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The Deliverymen’s Uprising

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Waiting for orders outside Ollie's on the Upper West Side.  

Saigon Grill’s owner Simon Nget is Chinese, too, but his coming-to-America story is very different from those of the deliverymen. He grew up in Cambodia and fled the Khmer Rouge with his family. In 1981, eight family members—Nget, his parents, two sisters, a brother, and two nephews—came to New York City as refugees and were settled into an apartment on East 187th Street in the Fordham section of the Bronx. Nget’s father had owned a general store in Cambodia; in New York, both parents found jobs in a garment factory.

Nget graduated from Theodore Roosevelt High School and did a year and a half of college, but eventually dropped out and supported himself by waiting tables in Chinese restaurants. At 26, he bought his first business—a coffee shop in Long Island City—with tips he’d saved up and contributions from his family. Six years later, he sold the coffee shop and opened the first Saigon Grill, paying $100,000 to take over an ailing restaurant and signing a $9,000-a-month lease.

Now that he has achieved the classic immigrant dream of entrepreneurial success, Nget has been beset by legal tangles. The subject of the deliverymen’s lawsuit makes him bewildered and angry. “I work hard,” he says. “I take good care of people. I’m not a guy who lives in a big building. I’m a family man.”

Today he lives with his parents, wife, two children, and assorted other relatives—a total of 21 people—in two two-family houses next door to each other in College Point, Queens. Just about all of them work at Saigon Grill: Nget’s wife, Michelle, their two children, and all seven of the relatives who left Cambodia with him. His sister is an assistant manager, his brother is a host, his nephews tend bar, and even his 78-year-old parents help out, with his mother making dumplings while his father repairs chairs and fixes the broken teapots.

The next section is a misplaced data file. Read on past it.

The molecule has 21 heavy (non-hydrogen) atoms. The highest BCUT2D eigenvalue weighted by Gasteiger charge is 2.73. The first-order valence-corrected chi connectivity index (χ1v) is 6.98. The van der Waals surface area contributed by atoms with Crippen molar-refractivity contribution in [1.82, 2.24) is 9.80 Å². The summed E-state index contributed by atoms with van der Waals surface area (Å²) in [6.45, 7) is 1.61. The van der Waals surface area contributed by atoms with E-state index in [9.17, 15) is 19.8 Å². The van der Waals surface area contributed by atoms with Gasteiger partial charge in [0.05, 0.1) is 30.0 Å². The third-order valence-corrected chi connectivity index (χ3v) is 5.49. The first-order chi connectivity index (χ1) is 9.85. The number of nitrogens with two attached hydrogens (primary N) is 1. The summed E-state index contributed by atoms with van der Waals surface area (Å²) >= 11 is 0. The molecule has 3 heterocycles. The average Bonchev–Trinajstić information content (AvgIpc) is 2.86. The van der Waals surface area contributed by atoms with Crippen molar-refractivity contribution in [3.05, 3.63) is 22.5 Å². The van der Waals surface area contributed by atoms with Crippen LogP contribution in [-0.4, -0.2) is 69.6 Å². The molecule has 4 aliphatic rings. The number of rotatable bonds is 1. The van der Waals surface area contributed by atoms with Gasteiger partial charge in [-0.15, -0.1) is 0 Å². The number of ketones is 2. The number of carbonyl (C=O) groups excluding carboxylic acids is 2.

Nget says his troubles with the deliverymen started long before the pickets and the lawsuit. “They don’t cooperate with you,” he says. “They gamble outside. They spit. Sometimes they fight. You cannot really control them. They do whatever they want.” In a flyer he distributed to customers, he likened the men’s behavior to that of “thugs” and “gangsters.” “Everybody in Chinatown knows these men from the Fujian province”—particularly those from Changle, the area where many of the deliverymen come from—“they know this little village—the people are very no good,” Nget says. “The people are very, very no good.”

Nget denies all of the allegations in the deliverymen’s lawsuit. “They make up stories,” he says. “Everything they say is not true.” He always put out enough food for them, he says, and he never made anyone pay for their own medical expenses. But he refuses to say how much he paid the deliverymen: “After the taxes and meals are factored in, everything is lawful.” So he was deducting the cost of meals from the deliverymen’s wages? “No,” he says, contradicting himself, “it’s a free meal.” Nget prefers to talk about how much the men made in tips. “If you add the two together, they make $20 or $30 or $40 an hour,” he says. “They make more than enough.”

Nget claims he dismantled his delivery operation because the deliverymen were trying to “extort” money from him by threatening to sue. The decision has put a big dent in his business. Nget estimates that delivery made up 25 percent of his revenues and that Saigon Grill’s delivery orders used to total about $200,000 a month. To offset this lost revenue, he has raised his prices 10 percent for customers who dine in. “If I didn’t increase that 10 percent, I couldn’t afford it,” he says. But the deliverymen’s protests are having an effect on the dine-in business as well. “It affects a lot,” says Nget. “Many people don’t come.”

Nget is not about to give in. But the deliverymen may soon have one victory: The owners of Our Place have been negotiating with them, and it seems likely they will settle the lawsuit. The agreement is still being finalized and the amount remains confidential, but the sum will be split among the deliverymen who sued that restaurant, a group that includes both Wu—the original instigator—and Justin, who worked at Our Place for two years before Ollie’s.

And the deliverymen’s lawsuits and pickets are beginning to have a ripple effect in the industry, inspiring other immigrants to sue for fair wages. Deliverymen from Flor de Mayo, a Chinese-Latin restaurant on Amsterdam Avenue, noticed the protests taking place seven blocks north, outside Saigon Grill. On July 20, four deliverymen, all immigrants from Mexico, filed a lawsuit against Flor de Mayo, heralding a new wave in this deliveryman revolt.


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